Trigger Warning: This piece contains material on racism, xenophobia and violence.
Written by: Haleema Ogazi-Khan
Edited by: Anna Mohan, Associate Editor
In the heat of summer and the midst of a pandemic, two Black British women organised a protest on the streets of London against police brutality and white supremacy. These protests were arguably the ‘largest anti-racism rallies since the slavery era’ and saw the gathering of thousands of people. Though sparked by the death of George Floyd, protests in Britain were largely fuelled by the anger and marginalisation felt within Black communities. They were not only an expression of solidarity but also a response to the injustices which continue to define the Black British experience.
Black people in the UK have historically faced several injustices. These include being more likely to be paid less, less likely to own a home, and less likely to feel a sense of belonging to Britain. There is also significant evidence of inequality in education, with exclusion rates three times as high for black Caribbean students. As well as this, institutional racism within the police force led to black people being ten times more likely to be stopped and searched between 2018 and 2019. Black women in particular face inequality from the healthcare and justice systems. This can be seen through the fact that black women were seven times more likely to be detained than White British women under Mental Health Legislations. As well as this, Black women are five times more likely to die in pregnancy – they account for four per cent of births but makeup eighteen per cent of maternal deaths. Ultimately, these statistics speak for themselves in highlighting the inequality faced by the Black community in the UK.
The Black Lives Matter 2020 marches were specifically linked to the unjust deaths of a young Somali girl, Shukri Abdi, and a Congolese woman, Belly Mujinga. Shukri Abdi was a twelve-year-old girl who drowned in River Irwell in Manchester on the 27th of June 2019. A year later, thousands marched in her name, and in solidarity, with her family against the difficulty, they are facing whilst trying to get justice for Shukri Abdi. This march saw great attendance from the Somali and wider East African community within the UK. Belly Mujinga died of Covid19 on the 5th April, three weeks after a man had spat on her whilst she was working as a transport worker at Victoria Station. On the 3rd of June, a march in London was held in honour of Belly Mujinga and in the fight to get justice for her death. The fact that the marches were held in a quest for justice for the death of a Black girl and a Black woman highlights how injustices against black girls and women in the UK were interlinked with the Black Lives Matter movement in the summer of 2020.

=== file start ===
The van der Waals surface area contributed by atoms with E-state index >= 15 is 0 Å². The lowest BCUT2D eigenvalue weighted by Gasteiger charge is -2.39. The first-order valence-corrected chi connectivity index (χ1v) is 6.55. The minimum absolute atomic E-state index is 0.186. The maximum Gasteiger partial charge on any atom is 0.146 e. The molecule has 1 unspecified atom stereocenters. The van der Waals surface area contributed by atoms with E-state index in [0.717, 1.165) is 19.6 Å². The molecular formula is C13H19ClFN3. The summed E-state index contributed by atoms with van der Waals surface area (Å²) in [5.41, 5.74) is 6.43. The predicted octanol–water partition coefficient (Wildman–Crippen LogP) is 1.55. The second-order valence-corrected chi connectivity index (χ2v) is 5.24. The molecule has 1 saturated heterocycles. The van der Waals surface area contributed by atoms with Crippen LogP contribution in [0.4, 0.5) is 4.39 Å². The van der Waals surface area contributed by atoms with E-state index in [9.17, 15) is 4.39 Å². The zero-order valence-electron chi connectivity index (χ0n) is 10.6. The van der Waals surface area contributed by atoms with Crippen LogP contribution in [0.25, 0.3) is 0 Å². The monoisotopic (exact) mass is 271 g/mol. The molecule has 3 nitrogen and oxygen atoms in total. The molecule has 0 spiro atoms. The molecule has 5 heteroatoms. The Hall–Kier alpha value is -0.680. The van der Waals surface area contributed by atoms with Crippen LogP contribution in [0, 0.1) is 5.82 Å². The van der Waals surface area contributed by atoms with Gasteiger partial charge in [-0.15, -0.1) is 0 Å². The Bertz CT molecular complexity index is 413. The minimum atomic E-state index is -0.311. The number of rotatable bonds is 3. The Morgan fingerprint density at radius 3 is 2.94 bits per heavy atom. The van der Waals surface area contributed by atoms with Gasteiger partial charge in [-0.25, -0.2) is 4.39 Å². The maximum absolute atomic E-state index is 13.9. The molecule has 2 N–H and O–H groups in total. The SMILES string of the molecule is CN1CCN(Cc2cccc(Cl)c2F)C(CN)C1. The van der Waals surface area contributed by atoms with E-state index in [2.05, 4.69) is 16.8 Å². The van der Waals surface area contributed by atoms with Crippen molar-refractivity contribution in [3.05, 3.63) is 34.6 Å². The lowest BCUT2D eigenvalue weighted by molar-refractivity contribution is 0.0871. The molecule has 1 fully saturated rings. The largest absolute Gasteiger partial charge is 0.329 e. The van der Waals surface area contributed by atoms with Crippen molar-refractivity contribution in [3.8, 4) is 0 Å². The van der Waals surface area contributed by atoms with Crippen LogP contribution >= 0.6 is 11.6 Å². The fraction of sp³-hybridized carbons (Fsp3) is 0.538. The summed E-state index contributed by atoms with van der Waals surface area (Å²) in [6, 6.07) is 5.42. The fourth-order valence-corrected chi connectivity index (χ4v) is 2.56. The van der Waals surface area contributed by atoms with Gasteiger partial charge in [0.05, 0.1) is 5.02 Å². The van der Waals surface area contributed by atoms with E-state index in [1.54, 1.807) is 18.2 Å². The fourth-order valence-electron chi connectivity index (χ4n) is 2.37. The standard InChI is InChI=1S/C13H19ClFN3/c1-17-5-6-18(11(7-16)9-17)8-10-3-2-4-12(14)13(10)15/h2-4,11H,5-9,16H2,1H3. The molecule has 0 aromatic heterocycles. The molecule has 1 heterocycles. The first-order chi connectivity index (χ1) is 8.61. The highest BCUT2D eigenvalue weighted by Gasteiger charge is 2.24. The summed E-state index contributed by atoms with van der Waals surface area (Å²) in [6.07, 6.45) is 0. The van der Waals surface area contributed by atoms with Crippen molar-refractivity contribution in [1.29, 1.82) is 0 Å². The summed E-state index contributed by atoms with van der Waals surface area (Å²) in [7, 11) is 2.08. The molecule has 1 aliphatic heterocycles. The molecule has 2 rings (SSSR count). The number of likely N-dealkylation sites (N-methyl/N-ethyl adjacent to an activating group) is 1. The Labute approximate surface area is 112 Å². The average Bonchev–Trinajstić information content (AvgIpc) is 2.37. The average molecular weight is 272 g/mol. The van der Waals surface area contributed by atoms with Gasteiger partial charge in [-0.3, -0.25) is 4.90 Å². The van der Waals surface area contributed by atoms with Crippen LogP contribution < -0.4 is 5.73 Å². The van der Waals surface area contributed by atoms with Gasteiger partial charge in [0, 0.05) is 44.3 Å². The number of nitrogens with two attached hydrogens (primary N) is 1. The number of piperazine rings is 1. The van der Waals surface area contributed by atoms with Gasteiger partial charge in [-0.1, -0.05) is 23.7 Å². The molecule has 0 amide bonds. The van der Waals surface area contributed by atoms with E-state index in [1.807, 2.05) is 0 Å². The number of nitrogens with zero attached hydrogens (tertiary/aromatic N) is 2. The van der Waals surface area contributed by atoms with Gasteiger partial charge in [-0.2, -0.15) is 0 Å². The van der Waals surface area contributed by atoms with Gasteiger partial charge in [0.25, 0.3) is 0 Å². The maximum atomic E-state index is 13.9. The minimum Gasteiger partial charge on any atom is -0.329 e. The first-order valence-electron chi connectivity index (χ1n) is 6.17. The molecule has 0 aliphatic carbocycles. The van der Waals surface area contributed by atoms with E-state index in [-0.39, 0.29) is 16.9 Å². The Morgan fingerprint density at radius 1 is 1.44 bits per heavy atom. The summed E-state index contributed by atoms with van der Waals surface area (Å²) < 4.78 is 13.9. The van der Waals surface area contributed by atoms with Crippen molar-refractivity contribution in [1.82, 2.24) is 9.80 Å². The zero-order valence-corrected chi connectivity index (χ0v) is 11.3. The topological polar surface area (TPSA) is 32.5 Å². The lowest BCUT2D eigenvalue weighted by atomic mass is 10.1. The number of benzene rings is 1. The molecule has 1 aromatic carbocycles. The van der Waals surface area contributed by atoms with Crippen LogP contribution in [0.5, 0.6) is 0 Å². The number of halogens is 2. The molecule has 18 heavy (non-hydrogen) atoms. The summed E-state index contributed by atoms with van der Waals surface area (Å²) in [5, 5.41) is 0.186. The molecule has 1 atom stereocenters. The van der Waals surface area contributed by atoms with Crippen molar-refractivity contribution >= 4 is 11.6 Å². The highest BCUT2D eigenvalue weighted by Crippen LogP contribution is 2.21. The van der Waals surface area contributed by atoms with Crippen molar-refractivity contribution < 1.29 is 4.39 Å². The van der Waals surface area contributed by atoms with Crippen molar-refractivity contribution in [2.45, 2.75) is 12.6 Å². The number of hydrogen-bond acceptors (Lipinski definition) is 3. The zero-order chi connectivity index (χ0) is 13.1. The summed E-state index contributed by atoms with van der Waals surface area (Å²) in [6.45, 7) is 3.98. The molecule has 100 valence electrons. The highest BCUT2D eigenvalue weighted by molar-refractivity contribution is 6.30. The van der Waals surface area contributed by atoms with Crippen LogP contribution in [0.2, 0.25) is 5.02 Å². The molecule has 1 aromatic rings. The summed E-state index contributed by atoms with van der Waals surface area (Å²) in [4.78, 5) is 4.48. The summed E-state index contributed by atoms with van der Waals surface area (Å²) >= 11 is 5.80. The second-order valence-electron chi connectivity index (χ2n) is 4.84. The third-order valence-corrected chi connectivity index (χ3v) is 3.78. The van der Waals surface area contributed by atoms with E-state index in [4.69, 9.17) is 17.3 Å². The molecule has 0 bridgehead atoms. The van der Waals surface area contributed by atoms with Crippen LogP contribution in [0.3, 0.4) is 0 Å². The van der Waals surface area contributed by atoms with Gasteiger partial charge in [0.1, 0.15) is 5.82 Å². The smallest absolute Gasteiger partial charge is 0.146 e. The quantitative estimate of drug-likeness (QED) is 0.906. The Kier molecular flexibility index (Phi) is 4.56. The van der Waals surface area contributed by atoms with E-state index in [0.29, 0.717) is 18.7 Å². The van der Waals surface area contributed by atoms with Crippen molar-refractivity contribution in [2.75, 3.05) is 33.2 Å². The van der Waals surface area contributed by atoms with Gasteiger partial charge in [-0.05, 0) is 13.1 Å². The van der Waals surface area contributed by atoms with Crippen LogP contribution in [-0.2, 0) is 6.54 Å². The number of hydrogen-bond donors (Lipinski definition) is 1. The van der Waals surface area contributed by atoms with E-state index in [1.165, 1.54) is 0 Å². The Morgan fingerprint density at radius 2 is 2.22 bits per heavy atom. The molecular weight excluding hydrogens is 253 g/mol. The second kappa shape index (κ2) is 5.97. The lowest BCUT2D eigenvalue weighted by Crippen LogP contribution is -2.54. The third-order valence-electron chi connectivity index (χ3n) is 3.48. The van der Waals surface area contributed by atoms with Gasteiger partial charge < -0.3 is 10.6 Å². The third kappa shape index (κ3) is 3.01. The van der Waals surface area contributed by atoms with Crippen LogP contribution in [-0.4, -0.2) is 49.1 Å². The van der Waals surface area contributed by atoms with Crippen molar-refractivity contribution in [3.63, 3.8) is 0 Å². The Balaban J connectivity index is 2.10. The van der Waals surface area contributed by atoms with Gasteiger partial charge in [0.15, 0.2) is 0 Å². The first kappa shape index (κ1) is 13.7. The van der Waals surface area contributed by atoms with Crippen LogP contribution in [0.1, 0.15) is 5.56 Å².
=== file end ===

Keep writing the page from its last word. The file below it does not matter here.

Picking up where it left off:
In light of this, it is clear why the role of black women in organising the protests is so crucial to remember. In London, a new generation of Black British activists played a key role, with eighteen-year-old Aima, and twenty-one-year-old Tash organising the London Black Lives Matter marches against police brutality and institutional racism. There is a long history of Black woman-led protest within the UK – which indicates that their role in the 2020 movement was more of a trend, rather than a change.
It’s a habit of history-making to leave the majority of stories untold – those of black women seem to be its favourable victims.
And yet, Black women have been crucial in social justice efforts from the Tudor period, in the suffrage movement through to the post-Windrush era and until today. We can look to figures such as Mary Seacole, Connie Mark, Diane Abbott (to name a few) as evidence of the relentless spirit, courage, and passion that Black British women have shown in the face of injustice.
The 2020 protests add to these generations of Black women who provide inspiration for young women, not just in the UK, but all across the world.